A few months back, a fellow grad convinced me to apply to a juried show in Atlanta. The theme for the show was “Lust”, which was pretty loose as to what it entailed. I applied, as did she, and both of our works were accepted for the exhibit.
The exhibit is being held at the Jennifer Schwartz Gallery. The show was juried by David Bram, who is the founder, editor, and curator of Fraction Magazine. The show opened last Friday evening and will be up until May 12th, 2012.A word about juried shows: They are not always the best thing to apply to, but they have their advantages. For a while now, shows have been coming along for me without having to apply to them. Curators find the work somehow and ask to exhibit it. I haven’t actually applied to a show in quite some time.
Juried shows are fantastic things when you are just starting and you need some shows on your resume. When I was younger, I would apply to a fair amount. There are a number of things that you want to look for though before you apply to a show. The first, and most important, is who the juror is. You want to make sure it is both someone important to the photo field/industry (do your research) and also someone that you think will like your work. That is where the research comes in. If you are making large color photographs and the curator is interested in very formal black and white street photography, that may not be the best show to apply to. That being said, you never quite know what the juror will like.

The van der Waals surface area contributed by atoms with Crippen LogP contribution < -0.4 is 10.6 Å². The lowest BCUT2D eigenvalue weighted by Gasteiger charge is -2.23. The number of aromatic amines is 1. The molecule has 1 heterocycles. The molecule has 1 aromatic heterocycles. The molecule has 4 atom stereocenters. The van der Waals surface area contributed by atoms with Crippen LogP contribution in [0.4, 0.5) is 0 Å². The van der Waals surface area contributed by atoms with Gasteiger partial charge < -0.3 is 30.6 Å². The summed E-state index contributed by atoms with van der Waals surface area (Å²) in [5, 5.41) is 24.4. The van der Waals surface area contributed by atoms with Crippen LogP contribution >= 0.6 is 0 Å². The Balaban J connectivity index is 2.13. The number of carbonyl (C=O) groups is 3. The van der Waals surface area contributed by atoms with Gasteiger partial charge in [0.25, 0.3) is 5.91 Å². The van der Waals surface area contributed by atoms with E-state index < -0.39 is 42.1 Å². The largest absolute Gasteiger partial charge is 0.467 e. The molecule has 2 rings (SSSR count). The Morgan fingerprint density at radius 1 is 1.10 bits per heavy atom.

The second thing to look at is the venue. This is for a number of reasons. First, you want to make sure the venue is somewhere you want associated with your work. If it is at a really good gallery (again, research) or museum, that’s great. But a lot of times the venue is not so great, and the juried show is being used as a revenue stream for them. The other thing about the venue is “where is it?” Most, if not all, juried shows require you to get the work there, whether you have to deliver it or pay to mail it. If it is all the way across the country, it can get expensive, especially if you work large like I do. You also have to have the work framed and ready to hang.
In this case, it ended up costing me quite a bit, and the first piece I sent was destroyed by FedEx (which is a whole other, huge, problem). However, the show is fairly lengthy (6 weeks), the gallery seems good, and my work has never exhibited in that part of the country. Good exposure is sometimes worth it.
A few months back, a fellow grad convinced me to apply to a juried show in Atlanta. The theme for the show was “Lust”, which was pretty loose as to …